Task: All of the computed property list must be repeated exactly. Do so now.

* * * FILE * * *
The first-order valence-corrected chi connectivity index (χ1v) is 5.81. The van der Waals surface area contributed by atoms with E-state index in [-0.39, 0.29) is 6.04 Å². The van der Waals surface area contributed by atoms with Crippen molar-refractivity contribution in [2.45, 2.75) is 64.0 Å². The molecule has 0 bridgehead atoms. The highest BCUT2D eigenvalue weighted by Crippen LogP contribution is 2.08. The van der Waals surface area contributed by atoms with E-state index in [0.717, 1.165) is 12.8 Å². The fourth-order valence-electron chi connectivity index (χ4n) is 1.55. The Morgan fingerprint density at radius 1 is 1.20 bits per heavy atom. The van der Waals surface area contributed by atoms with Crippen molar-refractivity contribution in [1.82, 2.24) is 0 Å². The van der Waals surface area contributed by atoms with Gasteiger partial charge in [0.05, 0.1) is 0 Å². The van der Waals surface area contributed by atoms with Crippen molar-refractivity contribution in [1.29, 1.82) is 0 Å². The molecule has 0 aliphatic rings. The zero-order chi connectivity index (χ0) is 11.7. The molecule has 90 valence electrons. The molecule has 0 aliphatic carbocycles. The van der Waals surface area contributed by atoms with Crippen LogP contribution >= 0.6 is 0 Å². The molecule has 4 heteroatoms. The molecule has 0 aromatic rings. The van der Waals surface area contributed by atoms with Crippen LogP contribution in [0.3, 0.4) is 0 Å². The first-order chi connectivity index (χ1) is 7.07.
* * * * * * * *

The first-order valence-corrected chi connectivity index (χ1v) is 5.81. The van der Waals surface area contributed by atoms with E-state index in [-0.39, 0.29) is 6.04 Å². The van der Waals surface area contributed by atoms with Crippen molar-refractivity contribution in [2.45, 2.75) is 64.0 Å². The molecule has 0 bridgehead atoms. The highest BCUT2D eigenvalue weighted by Crippen LogP contribution is 2.08. The van der Waals surface area contributed by atoms with E-state index in [0.717, 1.165) is 12.8 Å². The fourth-order valence-electron chi connectivity index (χ4n) is 1.55. The Morgan fingerprint density at radius 1 is 1.20 bits per heavy atom. The van der Waals surface area contributed by atoms with Crippen molar-refractivity contribution in [1.82, 2.24) is 0 Å². The van der Waals surface area contributed by atoms with Gasteiger partial charge in [0.05, 0.1) is 0 Å². The van der Waals surface area contributed by atoms with Crippen molar-refractivity contribution in [1.29, 1.82) is 0 Å². The molecule has 0 aliphatic rings. The zero-order chi connectivity index (χ0) is 11.7. The molecule has 90 valence electrons. The molecule has 0 aliphatic carbocycles. The van der Waals surface area contributed by atoms with Crippen LogP contribution >= 0.6 is 0 Å². The molecule has 4 heteroatoms. The molecule has 0 aromatic rings. The van der Waals surface area contributed by atoms with Crippen LogP contribution in [0.3, 0.4) is 0 Å². The first-order chi connectivity index (χ1) is 7.07.